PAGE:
At least 910 state and local police, sheriff, fire and emergency service agencies in the U.S. now have drones — an increase of 82% over the last year.
To put that into perspective, that’s twice as many public safety agencies using their own drones as the number that are using their own manned aircraft.
The Center for the Study of the Drone at Bard College compiled a database of all known law enforcement and emergency response agencies that are reported to own at least one drone, based on local media reports and government records.
The biggest sector of public safety to use drones? Law enforcement agencies.
Drones are being used in law enforcement for everything from monitoring crowds to helping in search and rescue situations. They are also being used in more unconventional ways, such as for accident reconstruction.
But use of drones by law enforcement is also highly controversial. A pair of drones donated to the Los Angeles Police Department was actually locked away for three years, collecting dust after a public outcry over the idea of police using the controversial technology.
Bard College’s study also found that most of the drones being used by law enforcement agencies are simple consumer and prosumer models, dispelling some notions that drones for professional use need to be expensive and highly complex.
DJI is by far the most popular brand used by public safety agencies.
The Bard Study found 260 agencies using the DJI Phantom, while 211 used the more expensive Inspire drone. The “enterprise-focused” Matrice was jused by just 61 agencies. That still is more than double the first non-DJI drone to make the list — the Yuneec Typhoon, used by just 30 agencies across the nation, according to Bard’s data.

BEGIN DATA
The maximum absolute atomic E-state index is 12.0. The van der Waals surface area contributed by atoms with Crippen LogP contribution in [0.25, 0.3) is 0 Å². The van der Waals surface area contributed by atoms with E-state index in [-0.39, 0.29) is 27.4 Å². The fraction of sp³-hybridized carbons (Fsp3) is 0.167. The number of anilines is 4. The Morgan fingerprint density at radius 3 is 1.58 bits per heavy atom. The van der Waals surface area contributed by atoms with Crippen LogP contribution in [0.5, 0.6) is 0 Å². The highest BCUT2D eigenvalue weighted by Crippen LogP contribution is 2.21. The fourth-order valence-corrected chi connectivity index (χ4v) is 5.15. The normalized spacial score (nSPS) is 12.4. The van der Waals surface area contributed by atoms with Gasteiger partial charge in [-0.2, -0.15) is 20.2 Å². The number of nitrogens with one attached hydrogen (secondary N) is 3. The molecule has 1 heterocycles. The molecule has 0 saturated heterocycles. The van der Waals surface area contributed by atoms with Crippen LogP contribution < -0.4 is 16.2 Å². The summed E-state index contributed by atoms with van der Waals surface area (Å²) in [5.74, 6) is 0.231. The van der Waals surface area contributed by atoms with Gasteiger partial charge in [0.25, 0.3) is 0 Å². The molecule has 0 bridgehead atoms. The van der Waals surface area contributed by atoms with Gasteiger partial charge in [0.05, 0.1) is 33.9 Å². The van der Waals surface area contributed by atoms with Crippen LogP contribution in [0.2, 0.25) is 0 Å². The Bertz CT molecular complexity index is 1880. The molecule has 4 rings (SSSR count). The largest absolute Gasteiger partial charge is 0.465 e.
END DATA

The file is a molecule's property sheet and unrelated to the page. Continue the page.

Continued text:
That’s hardly surprising, given the majority of drones used across the entire drone industry is manufactured by the Chinese drone maker, which has an estimated 70-80% market share.
And it largely lines up with similar data reported by agencies. 72% of drones used by Kittyhawk users are made by DJI. Of those, most of them cost less than $1,000, such as the DJI Mavic Pro which is used by 21.83% of users. Mapping software startup released similar user data and revealed that 35% of Drone Deploy customers are using the DJI Phantom 4 Pro.
And where are these drones being used? At least one public safety agency in every state except for Rhode Island has a drone. The biggest concentration is in Texas, with 67 agencies using drones, followed by California, which has at least 58 public safety agencies using drones.
The data does not include agencies that have possibly used drones, but may not own them themselves (many agencies contract out drone work to other companies). That may explain one reason why the figure is double that of manned aircraft; many law enforcement agencies used manned aircraft but don’t own them outright given the expense and size, in contrast to drones which are small to store and relatively low-cost.
See the entire study from The Center for the Study of the Drone at Bard College here, including a list of public safety departments across the nation that are known to own drones.